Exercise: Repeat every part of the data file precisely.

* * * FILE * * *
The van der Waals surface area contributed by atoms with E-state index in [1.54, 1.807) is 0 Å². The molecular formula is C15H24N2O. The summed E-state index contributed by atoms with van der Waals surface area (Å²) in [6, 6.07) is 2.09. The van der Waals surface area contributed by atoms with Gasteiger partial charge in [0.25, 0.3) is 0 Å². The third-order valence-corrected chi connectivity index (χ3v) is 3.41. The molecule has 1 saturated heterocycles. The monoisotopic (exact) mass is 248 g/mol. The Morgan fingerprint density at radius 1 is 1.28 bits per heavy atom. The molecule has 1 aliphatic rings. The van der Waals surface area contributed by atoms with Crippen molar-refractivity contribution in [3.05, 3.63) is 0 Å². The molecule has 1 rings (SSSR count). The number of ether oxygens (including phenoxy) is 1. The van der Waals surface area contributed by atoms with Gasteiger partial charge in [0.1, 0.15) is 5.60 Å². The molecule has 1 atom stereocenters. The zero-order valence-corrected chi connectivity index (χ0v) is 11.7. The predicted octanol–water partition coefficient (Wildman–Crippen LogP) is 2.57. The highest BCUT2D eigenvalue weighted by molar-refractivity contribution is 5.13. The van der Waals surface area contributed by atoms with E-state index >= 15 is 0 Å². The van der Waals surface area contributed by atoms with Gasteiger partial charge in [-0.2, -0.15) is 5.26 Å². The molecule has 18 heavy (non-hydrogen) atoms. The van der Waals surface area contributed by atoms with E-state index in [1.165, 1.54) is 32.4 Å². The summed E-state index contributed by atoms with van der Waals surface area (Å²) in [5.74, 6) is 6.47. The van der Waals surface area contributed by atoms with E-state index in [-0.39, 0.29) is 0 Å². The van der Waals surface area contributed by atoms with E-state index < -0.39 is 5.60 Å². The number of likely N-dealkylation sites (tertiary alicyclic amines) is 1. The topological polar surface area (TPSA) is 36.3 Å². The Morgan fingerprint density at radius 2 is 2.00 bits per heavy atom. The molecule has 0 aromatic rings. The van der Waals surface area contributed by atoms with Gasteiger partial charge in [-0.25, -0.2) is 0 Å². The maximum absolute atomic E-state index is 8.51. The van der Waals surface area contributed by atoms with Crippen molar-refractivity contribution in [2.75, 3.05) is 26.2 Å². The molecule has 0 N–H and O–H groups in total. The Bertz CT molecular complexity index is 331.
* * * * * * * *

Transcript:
The van der Waals surface area contributed by atoms with E-state index in [1.54, 1.807) is 0 Å². The molecular formula is C15H24N2O. The summed E-state index contributed by atoms with van der Waals surface area (Å²) in [6, 6.07) is 2.09. The van der Waals surface area contributed by atoms with Gasteiger partial charge in [0.25, 0.3) is 0 Å². The third-order valence-corrected chi connectivity index (χ3v) is 3.41. The molecule has 1 saturated heterocycles. The monoisotopic (exact) mass is 248 g/mol. The Morgan fingerprint density at radius 1 is 1.28 bits per heavy atom. The molecule has 1 aliphatic rings. The van der Waals surface area contributed by atoms with Crippen molar-refractivity contribution in [3.05, 3.63) is 0 Å². The molecule has 1 rings (SSSR count). The number of ether oxygens (including phenoxy) is 1. The van der Waals surface area contributed by atoms with Gasteiger partial charge in [0.1, 0.15) is 5.60 Å². The molecule has 1 atom stereocenters. The zero-order valence-corrected chi connectivity index (χ0v) is 11.7. The predicted octanol–water partition coefficient (Wildman–Crippen LogP) is 2.57. The highest BCUT2D eigenvalue weighted by molar-refractivity contribution is 5.13. The van der Waals surface area contributed by atoms with E-state index >= 15 is 0 Å². The van der Waals surface area contributed by atoms with Gasteiger partial charge in [-0.2, -0.15) is 5.26 Å². The molecule has 18 heavy (non-hydrogen) atoms. The van der Waals surface area contributed by atoms with E-state index in [1.165, 1.54) is 32.4 Å². The summed E-state index contributed by atoms with van der Waals surface area (Å²) in [5.74, 6) is 6.47. The van der Waals surface area contributed by atoms with E-state index in [-0.39, 0.29) is 0 Å². The van der Waals surface area contributed by atoms with E-state index < -0.39 is 5.60 Å². The number of likely N-dealkylation sites (tertiary alicyclic amines) is 1. The topological polar surface area (TPSA) is 36.3 Å². The Morgan fingerprint density at radius 2 is 2.00 bits per heavy atom. The molecule has 0 aromatic rings. The van der Waals surface area contributed by atoms with Gasteiger partial charge in [-0.25, -0.2) is 0 Å². The maximum absolute atomic E-state index is 8.51. The van der Waals surface area contributed by atoms with Crippen molar-refractivity contribution in [2.75, 3.05) is 26.2 Å². The molecule has 0 N–H and O–H groups in total. The Bertz CT molecular complexity index is 331.